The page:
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Tip of the Week 99 - Psick profiles. Part 2 - Setting proxy server and hostname

On the first post of our series on Psick profiles we introduced the psick module and had an overview of its reusable profiles.

In this post we are starting to review some handy psick profiles:

  • psick::proxy to configure proxy settings, on Linux system startup scripts, on gem and pip environments and in repo configurations for apt and yum

  • psick::hostname to manage / enforce the system’s hostname both on Linux and Windows

Managing proxy settings with psick::proxy

To use it just include the class in your manifests (remember that):

include psick::proxy

or classify with the ENC of choice.

Then, hiera configuration can be as follows:

psick::proxy::proxy_server:
  host: proxy.example.com
  port: 3128
  user: john    # Optional
  password: xxx # Optional
  no_proxy:
    - localhost
    - "%{::domain}"
    - "%{::fqdn}"
  scheme: http   # 

If you have included the psick class, you can set the same values using the general psick::servers hash, as this is the default value for the psick::proxy::proxy_server:

class psick::proxy ( [...]
  Optional[Hash] $proxy_server     = $::psick::servers['proxy'],
[...]

The above example has the same effect of:

psick::servers:
  proxy:
  host: proxy.example.com
  port: 3128

You can customise the components for which proxy should be configured, here are the default params:

Manage presence of proxy settings:

psick::proxy::ensure: present

Configure proxy settings for system’s gem environment:

psick::proxy::configure_gem: true

Configure proxy settings for Puppet’s gem environment:

psick::proxy::configure_puppet_gem: true

Configure proxy settings for PIP environment:

psick::proxy::configure_pip: true

Configure proxy settings for system. Exporting http_proxy variables in profile.d:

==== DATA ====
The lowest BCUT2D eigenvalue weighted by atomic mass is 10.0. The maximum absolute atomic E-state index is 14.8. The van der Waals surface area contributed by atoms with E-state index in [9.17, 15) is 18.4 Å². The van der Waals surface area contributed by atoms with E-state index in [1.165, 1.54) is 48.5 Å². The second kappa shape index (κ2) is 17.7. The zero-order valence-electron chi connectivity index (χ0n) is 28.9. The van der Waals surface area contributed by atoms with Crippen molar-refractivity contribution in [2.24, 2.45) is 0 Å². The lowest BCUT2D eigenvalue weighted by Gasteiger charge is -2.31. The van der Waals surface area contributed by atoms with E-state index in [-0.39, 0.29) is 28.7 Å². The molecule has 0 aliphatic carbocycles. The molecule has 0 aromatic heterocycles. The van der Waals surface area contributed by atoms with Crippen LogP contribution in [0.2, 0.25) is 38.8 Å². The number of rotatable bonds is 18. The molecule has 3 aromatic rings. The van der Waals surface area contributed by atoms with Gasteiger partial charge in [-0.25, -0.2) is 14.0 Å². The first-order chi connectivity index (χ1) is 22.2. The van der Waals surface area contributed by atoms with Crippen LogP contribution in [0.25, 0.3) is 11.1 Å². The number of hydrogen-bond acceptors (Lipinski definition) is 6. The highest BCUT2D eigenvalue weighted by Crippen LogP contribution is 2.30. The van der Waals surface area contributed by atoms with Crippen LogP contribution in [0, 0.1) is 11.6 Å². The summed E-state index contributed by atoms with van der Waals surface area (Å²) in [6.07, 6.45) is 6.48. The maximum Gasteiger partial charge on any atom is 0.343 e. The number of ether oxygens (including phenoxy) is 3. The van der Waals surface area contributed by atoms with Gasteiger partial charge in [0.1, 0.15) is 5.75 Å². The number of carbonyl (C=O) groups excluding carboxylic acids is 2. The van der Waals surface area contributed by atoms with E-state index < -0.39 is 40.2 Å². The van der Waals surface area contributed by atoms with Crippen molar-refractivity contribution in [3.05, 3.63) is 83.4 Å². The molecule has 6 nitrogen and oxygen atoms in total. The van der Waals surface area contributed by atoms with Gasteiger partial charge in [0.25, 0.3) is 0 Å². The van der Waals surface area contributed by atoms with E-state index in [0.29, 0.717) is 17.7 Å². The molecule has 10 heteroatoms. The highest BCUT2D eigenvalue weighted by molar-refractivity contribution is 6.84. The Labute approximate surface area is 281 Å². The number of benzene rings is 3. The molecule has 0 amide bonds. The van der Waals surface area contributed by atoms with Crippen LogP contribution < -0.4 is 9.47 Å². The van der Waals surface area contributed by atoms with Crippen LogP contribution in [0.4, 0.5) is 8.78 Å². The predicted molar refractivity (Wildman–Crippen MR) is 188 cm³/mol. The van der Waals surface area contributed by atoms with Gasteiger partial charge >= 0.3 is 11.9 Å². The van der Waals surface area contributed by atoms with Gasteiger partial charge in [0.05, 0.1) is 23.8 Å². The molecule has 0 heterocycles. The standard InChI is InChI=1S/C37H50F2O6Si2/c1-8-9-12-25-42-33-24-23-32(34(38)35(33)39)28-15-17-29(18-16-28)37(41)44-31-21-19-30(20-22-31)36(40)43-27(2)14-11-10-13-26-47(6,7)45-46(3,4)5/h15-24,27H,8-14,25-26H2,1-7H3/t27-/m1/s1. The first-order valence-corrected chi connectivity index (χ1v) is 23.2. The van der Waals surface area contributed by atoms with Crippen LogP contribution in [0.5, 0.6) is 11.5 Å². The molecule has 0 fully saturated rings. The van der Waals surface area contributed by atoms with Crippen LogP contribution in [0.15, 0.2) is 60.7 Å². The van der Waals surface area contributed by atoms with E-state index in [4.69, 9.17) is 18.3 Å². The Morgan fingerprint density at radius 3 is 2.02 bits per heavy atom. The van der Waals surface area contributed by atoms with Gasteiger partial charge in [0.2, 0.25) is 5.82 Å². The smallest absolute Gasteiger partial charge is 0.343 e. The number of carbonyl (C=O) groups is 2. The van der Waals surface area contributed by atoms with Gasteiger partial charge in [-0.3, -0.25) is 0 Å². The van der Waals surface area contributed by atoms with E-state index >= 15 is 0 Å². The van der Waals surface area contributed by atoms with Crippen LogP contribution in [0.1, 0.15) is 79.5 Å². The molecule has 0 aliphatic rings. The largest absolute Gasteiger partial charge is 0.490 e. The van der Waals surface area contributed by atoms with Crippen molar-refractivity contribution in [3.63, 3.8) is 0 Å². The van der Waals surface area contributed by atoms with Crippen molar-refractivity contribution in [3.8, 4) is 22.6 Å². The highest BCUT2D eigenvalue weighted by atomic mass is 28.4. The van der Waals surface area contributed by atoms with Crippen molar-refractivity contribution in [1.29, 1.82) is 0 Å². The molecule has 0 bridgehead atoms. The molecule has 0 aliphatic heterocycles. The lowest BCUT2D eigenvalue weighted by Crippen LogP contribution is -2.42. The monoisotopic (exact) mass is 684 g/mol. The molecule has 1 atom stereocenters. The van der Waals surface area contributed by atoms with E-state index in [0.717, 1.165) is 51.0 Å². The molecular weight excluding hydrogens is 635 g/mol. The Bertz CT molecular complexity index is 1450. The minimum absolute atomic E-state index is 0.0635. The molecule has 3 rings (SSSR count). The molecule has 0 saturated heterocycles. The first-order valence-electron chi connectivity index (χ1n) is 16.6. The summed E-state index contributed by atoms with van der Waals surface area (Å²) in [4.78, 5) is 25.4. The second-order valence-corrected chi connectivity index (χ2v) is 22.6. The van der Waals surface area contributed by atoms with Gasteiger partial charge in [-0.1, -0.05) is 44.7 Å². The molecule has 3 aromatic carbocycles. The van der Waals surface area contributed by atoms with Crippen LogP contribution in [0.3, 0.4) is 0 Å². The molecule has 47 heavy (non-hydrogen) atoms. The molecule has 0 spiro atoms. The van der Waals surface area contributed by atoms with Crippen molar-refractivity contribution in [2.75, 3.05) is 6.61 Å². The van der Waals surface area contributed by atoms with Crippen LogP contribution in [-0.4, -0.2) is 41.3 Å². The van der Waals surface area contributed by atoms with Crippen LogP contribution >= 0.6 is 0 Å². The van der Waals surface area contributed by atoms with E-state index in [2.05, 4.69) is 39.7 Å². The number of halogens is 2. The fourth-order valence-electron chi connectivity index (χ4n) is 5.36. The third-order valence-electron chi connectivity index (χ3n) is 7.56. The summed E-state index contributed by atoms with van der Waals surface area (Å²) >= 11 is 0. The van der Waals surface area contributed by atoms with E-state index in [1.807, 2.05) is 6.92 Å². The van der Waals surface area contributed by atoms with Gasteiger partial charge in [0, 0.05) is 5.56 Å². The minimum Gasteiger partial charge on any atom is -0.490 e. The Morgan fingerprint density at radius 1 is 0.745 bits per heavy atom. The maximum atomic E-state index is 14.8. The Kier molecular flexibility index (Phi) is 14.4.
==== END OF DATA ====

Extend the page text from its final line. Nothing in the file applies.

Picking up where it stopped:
psick::proxy::configure_system: true

Configure proxy settings on package management tool (yum and apt supported):

psick::proxy::configure_repo: true

Managing the hostname with psick::hostname

Another profile for common use cases is psick::hostname which manages the server’s hostname both on Linux and Windows.

It allows to set or reinforce hostname, fqdn and domain in local system configuration files on Linux and Windows.

Class defaults are as follows:

class psick::hostname (
  String                $host                 = $::hostname,
  Variant[Undef,String] $fqdn                 = $::fqdn,
  Variant[Undef,String] $dom                  = $::domain,
  String                $ip                   = $::ipaddress,
  Boolean               $update_hostname      = true,
  Boolean               $update_host_entry    = true,
  Boolean               $update_network_entry = true,
  Boolean               $update_cloud_cfg     = false,
  Boolean               $no_noop              = false,
) {

The update booleans have effect only on Linux and control where we want to set the hostname:

  • On /etc/hostname and via the hostname command (update_hostname)

  • With Puppet’s host resource (update_host_entry)

  • On /etc/sysconfig/network (only on RHEL derivatives) (update_network_entry)

  • On /etc/cloud/cloud.cfg.d/99_preserve_hostname.cfg (requires cloud config) (update_cloud_cfg)

On Windows if $update_hostname is true and hostname is not the same configured, the netdom renamecomputer command is run.

Usage is the usual, include in manifests (ie: in role classes):

include psick::proxy

Or via any other classification option you use.

Configuration via hiera can be as follows:

psick::hostname::host: my_host
psick::hostname::fqdn: my_host.my_domain
psick::hostname::dom: my_domain
psick::hostname::ip: "%{::ipaddress}"

These are two of the several psick profiles for common uses. They are less complete than dedicated modules but can do most of the expected work without the need of additional modules, other than psick, keeping the whole psick philosofy of giving choice on what profiles to use and what to configure with them.

Alessandro Franceschi